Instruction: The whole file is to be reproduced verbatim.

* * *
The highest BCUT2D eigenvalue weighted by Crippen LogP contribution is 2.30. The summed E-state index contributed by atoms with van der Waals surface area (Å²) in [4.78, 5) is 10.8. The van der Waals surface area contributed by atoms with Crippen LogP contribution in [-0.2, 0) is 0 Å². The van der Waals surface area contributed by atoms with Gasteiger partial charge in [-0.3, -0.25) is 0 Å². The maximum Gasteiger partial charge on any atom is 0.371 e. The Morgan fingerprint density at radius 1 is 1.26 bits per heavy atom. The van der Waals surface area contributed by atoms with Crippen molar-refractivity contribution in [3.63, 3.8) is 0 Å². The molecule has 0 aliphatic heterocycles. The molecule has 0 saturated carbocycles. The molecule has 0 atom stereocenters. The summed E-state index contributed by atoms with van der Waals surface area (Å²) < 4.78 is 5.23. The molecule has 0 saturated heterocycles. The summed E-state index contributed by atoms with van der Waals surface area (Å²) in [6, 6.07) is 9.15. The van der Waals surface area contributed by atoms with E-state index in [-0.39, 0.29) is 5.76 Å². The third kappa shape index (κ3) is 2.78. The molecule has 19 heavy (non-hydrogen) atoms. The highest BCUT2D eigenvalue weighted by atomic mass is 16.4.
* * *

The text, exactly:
The highest BCUT2D eigenvalue weighted by Crippen LogP contribution is 2.30. The summed E-state index contributed by atoms with van der Waals surface area (Å²) in [4.78, 5) is 10.8. The van der Waals surface area contributed by atoms with Crippen LogP contribution in [-0.2, 0) is 0 Å². The van der Waals surface area contributed by atoms with Gasteiger partial charge in [-0.3, -0.25) is 0 Å². The maximum Gasteiger partial charge on any atom is 0.371 e. The Morgan fingerprint density at radius 1 is 1.26 bits per heavy atom. The van der Waals surface area contributed by atoms with Crippen molar-refractivity contribution in [3.63, 3.8) is 0 Å². The molecule has 0 aliphatic heterocycles. The molecule has 0 saturated carbocycles. The molecule has 0 atom stereocenters. The summed E-state index contributed by atoms with van der Waals surface area (Å²) < 4.78 is 5.23. The molecule has 0 saturated heterocycles. The summed E-state index contributed by atoms with van der Waals surface area (Å²) in [6, 6.07) is 9.15. The van der Waals surface area contributed by atoms with E-state index in [-0.39, 0.29) is 5.76 Å². The third kappa shape index (κ3) is 2.78. The molecule has 19 heavy (non-hydrogen) atoms. The highest BCUT2D eigenvalue weighted by atomic mass is 16.4.